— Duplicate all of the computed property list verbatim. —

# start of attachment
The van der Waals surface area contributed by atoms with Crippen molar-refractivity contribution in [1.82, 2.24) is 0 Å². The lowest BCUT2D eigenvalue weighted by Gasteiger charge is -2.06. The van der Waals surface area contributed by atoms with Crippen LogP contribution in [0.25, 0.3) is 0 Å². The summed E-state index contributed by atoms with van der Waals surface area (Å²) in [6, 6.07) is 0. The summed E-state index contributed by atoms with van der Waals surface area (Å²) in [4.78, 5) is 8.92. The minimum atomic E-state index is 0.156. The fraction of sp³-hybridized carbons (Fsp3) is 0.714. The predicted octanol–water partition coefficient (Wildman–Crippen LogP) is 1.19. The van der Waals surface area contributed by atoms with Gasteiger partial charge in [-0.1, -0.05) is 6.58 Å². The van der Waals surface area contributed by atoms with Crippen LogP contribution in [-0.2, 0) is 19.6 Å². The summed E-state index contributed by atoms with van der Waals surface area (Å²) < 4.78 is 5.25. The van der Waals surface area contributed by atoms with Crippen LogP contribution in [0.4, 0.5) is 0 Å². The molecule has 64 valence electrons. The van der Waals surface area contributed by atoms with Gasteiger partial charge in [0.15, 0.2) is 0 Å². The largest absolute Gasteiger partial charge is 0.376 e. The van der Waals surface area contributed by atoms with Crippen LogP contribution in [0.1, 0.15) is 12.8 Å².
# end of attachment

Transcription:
The van der Waals surface area contributed by atoms with Crippen molar-refractivity contribution in [1.82, 2.24) is 0 Å². The lowest BCUT2D eigenvalue weighted by Gasteiger charge is -2.06. The van der Waals surface area contributed by atoms with Crippen LogP contribution in [0.25, 0.3) is 0 Å². The summed E-state index contributed by atoms with van der Waals surface area (Å²) in [6, 6.07) is 0. The summed E-state index contributed by atoms with van der Waals surface area (Å²) in [4.78, 5) is 8.92. The minimum atomic E-state index is 0.156. The fraction of sp³-hybridized carbons (Fsp3) is 0.714. The predicted octanol–water partition coefficient (Wildman–Crippen LogP) is 1.19. The van der Waals surface area contributed by atoms with Gasteiger partial charge in [-0.1, -0.05) is 6.58 Å². The van der Waals surface area contributed by atoms with Crippen LogP contribution in [-0.2, 0) is 19.6 Å². The summed E-state index contributed by atoms with van der Waals surface area (Å²) < 4.78 is 5.25. The van der Waals surface area contributed by atoms with Crippen LogP contribution in [0.4, 0.5) is 0 Å². The molecule has 64 valence electrons. The van der Waals surface area contributed by atoms with Gasteiger partial charge in [0.15, 0.2) is 0 Å². The largest absolute Gasteiger partial charge is 0.376 e. The van der Waals surface area contributed by atoms with Crippen LogP contribution in [0.1, 0.15) is 12.8 Å².